Welcome to the 832(!!!) new friends of the Mental Models, Concepts, and Frameworks newsletter who have joined us since last week!
Highlights of this newsletter:
- 6 techniques to learn faster
- 10 rules of thumb for better decisions
- How to consistently think critically
- 10 common logical fallacies
- Active Reading
- Ribot's Law
- Elaborative Encoding
- The Forgetting Curve
- Imposter Syndrome
- Baker/baker Paradox
- Curse of Knowledge
6 techniques to learn faster
Regular practice involves mindless repetitions and staying in your comfort zone.
Deliberate practice involves focused attention on the micro-components of a skill, specific goals, and feedback on performance from an expert.
H/T (image) - @nateliason
The ADEPT Method
A method to teach yourself a difficult idea, or explain one to others.
It's called making explanations ADEPT: Use an Analogy, Diagram, Example, Plain-English description, and then a Technical description.
Created by @betterexplained.
Memories weaken over time.
If we learn something new, we remember less and less of it as the days and weeks go by: the forgetting curve.
The way to combat this curve is through spaced repetition: repeated exposure to the information to be learned over time.
The process of taking individual pieces of information and grouping them into larger units to make them easier to remember.
The most common example of chunking occurs in phone numbers.
Example: A sequence of 8-5-4-1-3-2-4-9-8-7 would be chunked into 854-1324-987.
Involves generating an explanation for why an explicitly stated fact or concept is true.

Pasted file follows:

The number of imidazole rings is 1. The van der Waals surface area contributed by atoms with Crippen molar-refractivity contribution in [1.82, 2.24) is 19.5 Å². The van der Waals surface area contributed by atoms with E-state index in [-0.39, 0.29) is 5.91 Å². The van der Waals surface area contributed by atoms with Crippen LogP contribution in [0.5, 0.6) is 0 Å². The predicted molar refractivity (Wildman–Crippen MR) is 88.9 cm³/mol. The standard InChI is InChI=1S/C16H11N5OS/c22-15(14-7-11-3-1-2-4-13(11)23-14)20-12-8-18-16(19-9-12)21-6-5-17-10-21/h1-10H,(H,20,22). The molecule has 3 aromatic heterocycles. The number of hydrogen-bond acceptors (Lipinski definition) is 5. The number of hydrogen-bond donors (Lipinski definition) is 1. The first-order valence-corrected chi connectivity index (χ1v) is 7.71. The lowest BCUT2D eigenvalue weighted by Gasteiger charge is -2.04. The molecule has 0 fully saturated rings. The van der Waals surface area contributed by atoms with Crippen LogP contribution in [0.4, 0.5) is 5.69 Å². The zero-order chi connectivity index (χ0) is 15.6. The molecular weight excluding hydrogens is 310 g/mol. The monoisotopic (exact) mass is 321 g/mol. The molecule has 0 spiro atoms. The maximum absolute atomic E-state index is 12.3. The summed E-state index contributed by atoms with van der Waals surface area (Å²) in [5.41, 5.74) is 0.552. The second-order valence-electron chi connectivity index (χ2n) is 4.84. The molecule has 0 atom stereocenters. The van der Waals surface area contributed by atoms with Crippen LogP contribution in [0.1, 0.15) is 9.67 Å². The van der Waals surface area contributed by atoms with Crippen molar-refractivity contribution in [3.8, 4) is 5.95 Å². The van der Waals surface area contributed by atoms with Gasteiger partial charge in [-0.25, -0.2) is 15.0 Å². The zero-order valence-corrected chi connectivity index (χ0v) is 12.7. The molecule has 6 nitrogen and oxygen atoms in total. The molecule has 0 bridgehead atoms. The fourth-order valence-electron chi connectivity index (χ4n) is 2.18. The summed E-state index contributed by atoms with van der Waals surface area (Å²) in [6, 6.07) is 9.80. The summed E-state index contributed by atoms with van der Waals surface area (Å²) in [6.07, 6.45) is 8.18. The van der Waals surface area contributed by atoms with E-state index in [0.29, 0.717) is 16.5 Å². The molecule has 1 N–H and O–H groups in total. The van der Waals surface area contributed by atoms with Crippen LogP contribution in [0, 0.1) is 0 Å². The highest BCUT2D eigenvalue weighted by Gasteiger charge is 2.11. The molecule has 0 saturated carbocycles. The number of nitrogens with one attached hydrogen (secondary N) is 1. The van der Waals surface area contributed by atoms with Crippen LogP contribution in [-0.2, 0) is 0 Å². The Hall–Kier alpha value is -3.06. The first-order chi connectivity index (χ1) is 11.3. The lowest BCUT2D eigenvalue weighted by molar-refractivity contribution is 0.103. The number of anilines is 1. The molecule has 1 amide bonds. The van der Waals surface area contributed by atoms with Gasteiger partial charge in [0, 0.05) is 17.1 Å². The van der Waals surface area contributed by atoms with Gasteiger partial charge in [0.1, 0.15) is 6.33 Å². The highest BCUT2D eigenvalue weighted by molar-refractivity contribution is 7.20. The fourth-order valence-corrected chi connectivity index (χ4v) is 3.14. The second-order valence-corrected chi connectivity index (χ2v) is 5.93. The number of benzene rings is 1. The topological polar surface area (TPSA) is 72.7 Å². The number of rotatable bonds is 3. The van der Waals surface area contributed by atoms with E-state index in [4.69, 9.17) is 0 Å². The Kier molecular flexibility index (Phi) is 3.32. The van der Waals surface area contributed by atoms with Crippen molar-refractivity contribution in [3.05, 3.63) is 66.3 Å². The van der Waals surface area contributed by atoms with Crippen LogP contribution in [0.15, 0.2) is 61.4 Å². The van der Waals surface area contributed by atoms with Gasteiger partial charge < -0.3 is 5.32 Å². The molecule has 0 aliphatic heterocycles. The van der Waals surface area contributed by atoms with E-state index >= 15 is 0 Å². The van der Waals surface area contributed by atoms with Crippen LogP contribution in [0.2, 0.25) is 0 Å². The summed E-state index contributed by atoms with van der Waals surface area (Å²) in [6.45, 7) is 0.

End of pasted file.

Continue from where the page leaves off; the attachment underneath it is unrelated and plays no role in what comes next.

It's asking yourself questions about how and why things work, and then producing the answers to these questions.
Learning the "Why" aids retention significantly.
The Textbook Method
Write your own textbook chapter on a topic.
It requires a deep understanding of the concepts and how they fit together.
You're forced to be consise and to create a clear mental structure of the topic.
There's no hiding behind knowledge gaps.
10 rules of thumb for better decisions
Taleb's Hiring Heuristic
If presented with two seemingly equal candidates for a role, pick the one with the least label-oriented education.
The one with the least label-oriented education has got there in spite of the higher 'credentialisation' of their competitors.
The harder the activity, the more likely it will lead to growth.
The easier the activity, the more likely it will lead to stagnation.
1 uncomfortable hour > 10 comfortable hours.
Comfort and growth don't exist in the same room.
When telling a story, every element included should be essential.
If it's not, don't include it.
"One must never place a loaded rifle on the stage if it isn't going to go off. It's wrong to make promises you don't mean to keep."
Walt Disney's Imagery
The clarity you're seeking comes from a visual.
Complexity is made simple through drawing.
Human's understand and relate to imagery more so than words.
Here's Walt Disney's drawing that reveals the brilliant strategy behind Disney's lasting success.
If you're a creative, never be reliant on the job with the biggest payday.
This way, you retain your inner joy and pride.
Before acting, Arnold made millions from property and bodybuilding so he never had to say yes to acting gigs he didn't want.
Figure out how much an hour of your time is worth. Your 'aspirational hourly' rate.
When deciding whether or not to do a task, ask whether it's worth more or less than your rate.
If it's worth less than your rate, outsource it, automate it, or delete it.
Never allow yourself to have an opinion unless you can state the other side's argument better than they can.
This is the antiodote to confirmation bias.
Doing the work required to hold an opinion means you can argue against yourself better than others can.
What can be asserted without evidence can be dismissed without evidence.
The burden of proof regarding the truthfulness of a claim lies with who makes the claim; if it's not met, then the claim is unfounded.